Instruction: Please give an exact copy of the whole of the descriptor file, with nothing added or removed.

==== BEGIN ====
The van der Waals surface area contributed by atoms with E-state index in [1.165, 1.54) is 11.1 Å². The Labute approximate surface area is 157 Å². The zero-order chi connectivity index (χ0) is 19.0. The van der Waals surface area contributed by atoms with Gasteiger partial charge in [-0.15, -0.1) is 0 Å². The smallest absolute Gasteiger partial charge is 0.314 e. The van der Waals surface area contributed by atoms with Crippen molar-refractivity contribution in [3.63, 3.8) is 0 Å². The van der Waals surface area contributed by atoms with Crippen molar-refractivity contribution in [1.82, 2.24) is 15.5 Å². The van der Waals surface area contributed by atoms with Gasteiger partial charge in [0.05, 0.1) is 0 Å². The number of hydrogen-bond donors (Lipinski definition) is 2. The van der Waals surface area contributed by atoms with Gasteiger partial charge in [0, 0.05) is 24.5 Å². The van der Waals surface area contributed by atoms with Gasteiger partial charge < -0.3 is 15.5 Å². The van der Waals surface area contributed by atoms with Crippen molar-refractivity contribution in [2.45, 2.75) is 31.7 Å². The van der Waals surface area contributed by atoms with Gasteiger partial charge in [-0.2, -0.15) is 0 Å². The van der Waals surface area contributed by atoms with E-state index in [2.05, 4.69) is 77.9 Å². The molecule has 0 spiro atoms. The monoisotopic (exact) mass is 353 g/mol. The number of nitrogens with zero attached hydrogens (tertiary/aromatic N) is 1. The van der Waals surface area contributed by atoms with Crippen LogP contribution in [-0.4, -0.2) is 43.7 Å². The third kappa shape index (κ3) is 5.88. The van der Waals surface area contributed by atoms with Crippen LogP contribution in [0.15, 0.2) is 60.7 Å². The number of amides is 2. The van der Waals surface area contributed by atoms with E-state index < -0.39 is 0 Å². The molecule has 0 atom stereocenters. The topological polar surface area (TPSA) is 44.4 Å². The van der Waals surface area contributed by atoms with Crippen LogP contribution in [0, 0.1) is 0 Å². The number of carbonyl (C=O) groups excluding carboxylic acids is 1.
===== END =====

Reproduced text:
The van der Waals surface area contributed by atoms with E-state index in [1.165, 1.54) is 11.1 Å². The Labute approximate surface area is 157 Å². The zero-order chi connectivity index (χ0) is 19.0. The van der Waals surface area contributed by atoms with Gasteiger partial charge in [-0.15, -0.1) is 0 Å². The smallest absolute Gasteiger partial charge is 0.314 e. The van der Waals surface area contributed by atoms with Crippen molar-refractivity contribution in [3.63, 3.8) is 0 Å². The van der Waals surface area contributed by atoms with Crippen molar-refractivity contribution in [1.82, 2.24) is 15.5 Å². The van der Waals surface area contributed by atoms with Gasteiger partial charge in [0.05, 0.1) is 0 Å². The number of hydrogen-bond donors (Lipinski definition) is 2. The van der Waals surface area contributed by atoms with Gasteiger partial charge in [0, 0.05) is 24.5 Å². The van der Waals surface area contributed by atoms with Gasteiger partial charge < -0.3 is 15.5 Å². The van der Waals surface area contributed by atoms with Crippen molar-refractivity contribution in [2.45, 2.75) is 31.7 Å². The van der Waals surface area contributed by atoms with Gasteiger partial charge in [-0.2, -0.15) is 0 Å². The van der Waals surface area contributed by atoms with E-state index in [2.05, 4.69) is 77.9 Å². The molecule has 0 spiro atoms. The monoisotopic (exact) mass is 353 g/mol. The number of nitrogens with zero attached hydrogens (tertiary/aromatic N) is 1. The van der Waals surface area contributed by atoms with Crippen LogP contribution in [-0.4, -0.2) is 43.7 Å². The third kappa shape index (κ3) is 5.88. The van der Waals surface area contributed by atoms with Crippen LogP contribution in [0.15, 0.2) is 60.7 Å². The number of amides is 2. The van der Waals surface area contributed by atoms with E-state index < -0.39 is 0 Å². The molecule has 0 atom stereocenters. The topological polar surface area (TPSA) is 44.4 Å². The van der Waals surface area contributed by atoms with Crippen LogP contribution in [0, 0.1) is 0 Å². The number of carbonyl (C=O) groups excluding carboxylic acids is 1.